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Biden unveils almost $20 bn for Intel to boost US chip production

US President Joe Biden speaks at the Intel Ocotillo Campus in Chandler, Arizona (Brendan Smialowski)
US President Joe Biden speaks at the Intel Ocotillo Campus in Chandler, Arizona (Brendan Smialowski)

US President Joe Biden unveiled almost $20 billion in grants and loans Wednesday for Intel's domestic chip-making plants -- his administration's biggest investment yet in the sector as he takes on China's chip dominance and sells his economic achievements over election rival Donald Trump.

Biden's decision to make the announcement during a trip to Arizona underscores his strategy of highlighting legislative achievements in key battleground states ahead of November's presidential rematch against Republican Trump.

"Unlike my predecessor, I was determined to turn things around to invest in America -- all-American, all Americans. And that's what we've been doing," Biden said in a speech at the Intel Ocotillo Campus in Chandler, Arizona.

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Biden said the investment in Intel facilities in four states -- Arizona, Ohio, New Mexico and Oregon -- would put the United States on track to manufacture 20 percent of the world's leading-edge chips by the end of the decade.

He then took a further dig at Trump, saying that "my predecessor would let the future rebuild in China and other countries, not America, because it may be cheaper."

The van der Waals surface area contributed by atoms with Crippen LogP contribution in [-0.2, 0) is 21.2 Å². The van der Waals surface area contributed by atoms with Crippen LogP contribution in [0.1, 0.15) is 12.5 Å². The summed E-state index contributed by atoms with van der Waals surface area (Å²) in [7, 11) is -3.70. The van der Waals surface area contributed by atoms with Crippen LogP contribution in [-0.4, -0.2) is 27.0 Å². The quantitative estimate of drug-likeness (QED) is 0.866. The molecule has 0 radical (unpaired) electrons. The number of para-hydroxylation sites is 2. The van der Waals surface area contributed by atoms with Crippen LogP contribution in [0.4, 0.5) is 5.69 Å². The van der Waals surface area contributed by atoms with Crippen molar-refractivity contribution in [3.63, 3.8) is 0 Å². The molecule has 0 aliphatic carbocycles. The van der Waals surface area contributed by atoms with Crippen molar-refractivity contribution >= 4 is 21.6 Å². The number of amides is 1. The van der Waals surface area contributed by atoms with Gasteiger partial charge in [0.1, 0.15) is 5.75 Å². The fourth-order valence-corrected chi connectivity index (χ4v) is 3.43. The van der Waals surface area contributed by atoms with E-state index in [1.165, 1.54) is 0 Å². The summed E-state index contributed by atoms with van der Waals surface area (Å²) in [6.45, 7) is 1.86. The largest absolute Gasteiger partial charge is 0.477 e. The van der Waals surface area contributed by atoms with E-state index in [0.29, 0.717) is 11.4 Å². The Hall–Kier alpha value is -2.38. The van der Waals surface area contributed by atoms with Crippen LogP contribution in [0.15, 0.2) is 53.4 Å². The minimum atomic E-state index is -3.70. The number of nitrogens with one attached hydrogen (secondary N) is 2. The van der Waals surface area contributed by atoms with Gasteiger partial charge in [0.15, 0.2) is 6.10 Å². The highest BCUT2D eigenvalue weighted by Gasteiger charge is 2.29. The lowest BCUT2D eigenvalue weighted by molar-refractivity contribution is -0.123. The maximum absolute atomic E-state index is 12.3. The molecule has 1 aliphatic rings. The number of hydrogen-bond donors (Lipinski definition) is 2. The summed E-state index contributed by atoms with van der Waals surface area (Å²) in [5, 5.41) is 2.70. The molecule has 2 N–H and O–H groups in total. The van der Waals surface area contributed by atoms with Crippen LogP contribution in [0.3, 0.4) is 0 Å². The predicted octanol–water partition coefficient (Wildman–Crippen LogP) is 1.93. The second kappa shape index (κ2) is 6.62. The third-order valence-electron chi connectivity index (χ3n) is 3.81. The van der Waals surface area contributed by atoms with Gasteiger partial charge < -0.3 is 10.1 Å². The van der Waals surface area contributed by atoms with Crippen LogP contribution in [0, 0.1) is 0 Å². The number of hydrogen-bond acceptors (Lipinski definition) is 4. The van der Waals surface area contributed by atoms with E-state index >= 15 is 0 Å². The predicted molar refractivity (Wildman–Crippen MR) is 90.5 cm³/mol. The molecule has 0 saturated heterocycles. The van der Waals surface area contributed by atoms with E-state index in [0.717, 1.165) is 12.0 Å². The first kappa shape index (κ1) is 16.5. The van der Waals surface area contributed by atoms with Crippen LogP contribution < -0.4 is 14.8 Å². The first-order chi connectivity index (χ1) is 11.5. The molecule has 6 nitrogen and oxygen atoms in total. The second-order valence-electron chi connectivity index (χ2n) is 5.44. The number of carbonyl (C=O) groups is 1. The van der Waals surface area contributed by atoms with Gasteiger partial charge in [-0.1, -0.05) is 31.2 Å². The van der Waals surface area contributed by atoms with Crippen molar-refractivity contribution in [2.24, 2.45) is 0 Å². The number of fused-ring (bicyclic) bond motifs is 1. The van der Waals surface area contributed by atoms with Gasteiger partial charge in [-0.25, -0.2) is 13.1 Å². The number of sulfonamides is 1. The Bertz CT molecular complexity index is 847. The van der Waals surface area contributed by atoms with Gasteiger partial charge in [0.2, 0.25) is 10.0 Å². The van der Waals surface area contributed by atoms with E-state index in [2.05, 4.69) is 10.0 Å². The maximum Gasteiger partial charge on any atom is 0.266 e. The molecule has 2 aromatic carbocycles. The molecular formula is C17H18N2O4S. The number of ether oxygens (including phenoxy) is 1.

Arizona, in the southwestern United States, was one of the tightest races of 2020, with Biden winning by just 10,457 votes -- and the president will likely need to win it again in 2024.

The Democrat, 81, faces a tough reelection fight as he seeks to convince voters still skeptical about his economic record, despite strong recent growth and job creation data, persistently low unemployment, and slowing inflation.

The White House said the deal with Intel would provide up to $8.5 billion in direct funding along with $11 billion in loans under the CHIPS and Science Act.

- 'America's comeback' -

The $8.5 billion is the largest of any grant made so far under the $52.7 billion 2022 legislation, US Commerce Secretary Gina Raimondo told reporters ahead of the announcement.

The money will help incentivize Intel to make more than $100 billion worth of investments, which will be one of the largest investments ever in US semiconductor manufacturing, she said.

"We rely on a very small number of factories in Asia for all of our most sophisticated chips. That's untenable and unacceptable," she said.

"It's an economic security problem. It's a national security problem. And we're going to change that," she added.

Intel also plans to claim the US Treasury Department's Investment Tax Credit of up to 25 percent on some capital expenditures, according to the White House, which would significantly increase the amount of financial support it receives from the US government.

The tax credit is linked to a separate Biden administration policy -- also adopted in 2022 -- called the Inflation Reduction Act.

"Intel's investment is an exciting part of America's comeback story, with leading edge semiconductor manufacturing coming back to America for the first time in 40 years," Biden's National Economic Advisor Lael Brainard told reporters on the same call.

The new funding will create 10,000 new manufacturing roles and 20,000 construction jobs, many of them unionized, Brainard said.

The White House estimates the investment will directly support at least 10,000 new jobs in both Arizona and Ohio. Some 3,000 roles in each state will be in manufacturing, and the remaining 7,000 will be in construction.

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